How to use more descriptive language.

Narration may be the bread and butter of writing (see previous post on narration and description in Show, Don’t Tell), but description is the sprinkles that make it fairy bread. (If you’ve never tried fairy bread, you’re in for a treat. Seriously, go look it up [link].)

Descriptive language (or in my previous post, “description”) is seriously underrated. It’s one of the best tools you can use to increase your word count and improve the experience of reading for your audience. If you don’t include descriptive language in your writing, it will sound monotonous and boring and have little life in it. So today we’re going to look at ways you can improve your writing by using descriptive language.

One of the first things that comes to mind for me when thinking about using descriptive language is using it for an effect. The effect is usually to create a visual, but the ultimate goal is to impress the reader. You want your reader to be thinking about your story, novel or poem long after they’ve finished reading, and you can achieve that through descriptive language. 

Poetry especially needs descriptive language, as you want to create as much of a punch as you can for your reader in as little time as possible. You don’t have 90,000 words to tell us about a character and take us on an adventure with them. You have descriptive and figurative language to guide us through a one or more minute-long journey through the unconscious mind. But you need descriptive language to do it.

(Figurative language is the use of metaphors, similes, metonyms, euphemisms, hyperbole, personification, onomatopoeia, synecdoche, etc to evoke emotions and provide a clearer picture for the reader. But descriptive language can also do this!)

Let’s take a look:

(Content warnings for graphic violence and guns)

I once read a piece of writing that was about one character pressing a gun to another character’s head and shooting them. I can’t remember the context, but I remember the ending of the last sentence: “…and shot him.” I remember it for all the wrong reasons. I remember it because I hated it so much, and I thought (and still think) that it was so bad, and I would never write that badly. It spurred me into becoming a better writer because I knew then what was wrong with it, and I’ve known all these years how to improve my writing so that I never write this badly ever. 

The problem with it is the classic Show, Don’t Tell (see my previous blog post on this). I’m not married to this advice, but in some instances it bears repeating. You want to show (use descriptive language) instead of tell (use narration). If it’s really that bad (and it is), how can we make this sentence fragment better?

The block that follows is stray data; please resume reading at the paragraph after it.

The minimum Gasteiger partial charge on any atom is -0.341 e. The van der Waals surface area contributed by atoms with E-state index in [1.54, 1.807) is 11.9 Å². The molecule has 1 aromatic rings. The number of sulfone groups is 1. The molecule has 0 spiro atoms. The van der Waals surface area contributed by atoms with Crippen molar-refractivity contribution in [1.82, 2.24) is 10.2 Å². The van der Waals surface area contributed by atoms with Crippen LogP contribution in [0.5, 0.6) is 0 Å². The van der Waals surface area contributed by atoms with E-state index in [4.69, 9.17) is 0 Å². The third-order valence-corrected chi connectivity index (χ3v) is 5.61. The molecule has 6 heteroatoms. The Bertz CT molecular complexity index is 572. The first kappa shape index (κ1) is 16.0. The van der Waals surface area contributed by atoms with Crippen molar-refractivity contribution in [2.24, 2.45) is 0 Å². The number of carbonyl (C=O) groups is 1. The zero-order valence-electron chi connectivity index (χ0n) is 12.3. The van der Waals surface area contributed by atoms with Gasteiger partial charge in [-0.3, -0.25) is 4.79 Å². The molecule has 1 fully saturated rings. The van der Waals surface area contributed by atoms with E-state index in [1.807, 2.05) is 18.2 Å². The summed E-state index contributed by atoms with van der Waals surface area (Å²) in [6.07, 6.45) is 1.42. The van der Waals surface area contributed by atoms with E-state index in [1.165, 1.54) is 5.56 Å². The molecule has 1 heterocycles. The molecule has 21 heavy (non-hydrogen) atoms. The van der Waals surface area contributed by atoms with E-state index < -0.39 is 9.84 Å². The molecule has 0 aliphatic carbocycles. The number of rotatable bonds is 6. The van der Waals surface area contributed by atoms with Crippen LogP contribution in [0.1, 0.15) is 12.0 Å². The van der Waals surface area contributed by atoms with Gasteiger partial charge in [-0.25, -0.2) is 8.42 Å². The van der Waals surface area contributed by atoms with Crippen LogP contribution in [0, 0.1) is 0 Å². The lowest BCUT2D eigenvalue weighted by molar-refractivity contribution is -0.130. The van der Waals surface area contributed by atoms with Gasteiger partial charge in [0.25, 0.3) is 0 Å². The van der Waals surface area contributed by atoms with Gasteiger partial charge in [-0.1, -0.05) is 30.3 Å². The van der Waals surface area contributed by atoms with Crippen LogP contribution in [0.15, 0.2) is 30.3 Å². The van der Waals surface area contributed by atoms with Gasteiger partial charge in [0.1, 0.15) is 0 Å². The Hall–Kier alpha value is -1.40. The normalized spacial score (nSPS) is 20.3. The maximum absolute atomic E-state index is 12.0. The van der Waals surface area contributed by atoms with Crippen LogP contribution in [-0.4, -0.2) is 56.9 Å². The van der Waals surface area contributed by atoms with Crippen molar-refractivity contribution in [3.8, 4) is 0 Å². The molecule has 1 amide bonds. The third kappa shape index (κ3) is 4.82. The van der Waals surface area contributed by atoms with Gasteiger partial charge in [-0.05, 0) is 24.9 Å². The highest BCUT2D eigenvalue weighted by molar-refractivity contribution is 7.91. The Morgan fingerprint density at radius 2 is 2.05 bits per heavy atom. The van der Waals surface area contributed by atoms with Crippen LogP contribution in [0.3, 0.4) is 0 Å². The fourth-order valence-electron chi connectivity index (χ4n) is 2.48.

By describing what’s happening.

Instead of saying, “She pointed the gun at him and shot him,” we should say, “She pressed the muzzle of the gun to his temple and pulled the trigger.” Saying “pulled the trigger” gives us a better picture of what’s happening than just saying “she shot him”. That only tells us something. It doesn’t show us what’s happening.

Want to make it even better? Add some more description. 

She pressed the muzzle of the gun to his temple, where beads of sweat formed before they slid down the side of his face. He stank of the pungent odour of fear, and a puddle formed where his knees touched the ground. He murmured into his closed fists. The sound of his blubbering filled the empty warehouse. The skin depressed where she pressed her gun into it, now slippery with sweat.

“Pathetic,” she said, and pulled the trigger. Blood shot out in a spray that splattered onto the concrete. A second after the shot rang out, he slumped to the floor, and that was it.

The great thing about writing is that you can come with a million different ways to say the same thing. One nit-picky thing I hate is when someone dies in a novel, and the narration is something like, “And he knew no more.” Of course he didn’t, he’s dead. It’s overdone to the point of cliche, and if you’re using it, stop it. Find something else. Describe something. That’s the point of this post: describe what’s happening. Paint a picture with your words. Give us something to imagine. Use description and figurative language to show us what’s happening. Go wild!

One thing description can do is finish a sentence on a powerful image. Instead of describing a man standing on the side of the road, thinking about his life and his choices, describe it. 

Patrick stood in the field, thinking about how happy he was that he had a new job.

Versus:

Patrick’s new job could only bring good things for him. A career, more money, a way to impress his dates. But what it really brought for him was a sense of pride. He stood at the edge of the field that had come to represent his dreams, watching as the sun crested over the hill and bathed him a golden glow. 

See how much better that is??? I came up with that in 30 seconds. I’m a genius. I’m so good. My writing is amazing. If you want your writing to be amazing, mosey on over to my write-treon and sign up. That way you can get one-on-one time with me so that I can help you make your writing dreams ~come true. It’s only $5 a month!

Also! My newest book Daughter Of The Valley is out for pre-order! It comes out in 5 days so you can pre-order it now or wait until then, your choice! Eeeeeee, so exciting.

And the last question: what should you be doing instead of writing? Watching this cool as shit video by Jackson Bird about some of his experiences as a trans man. 

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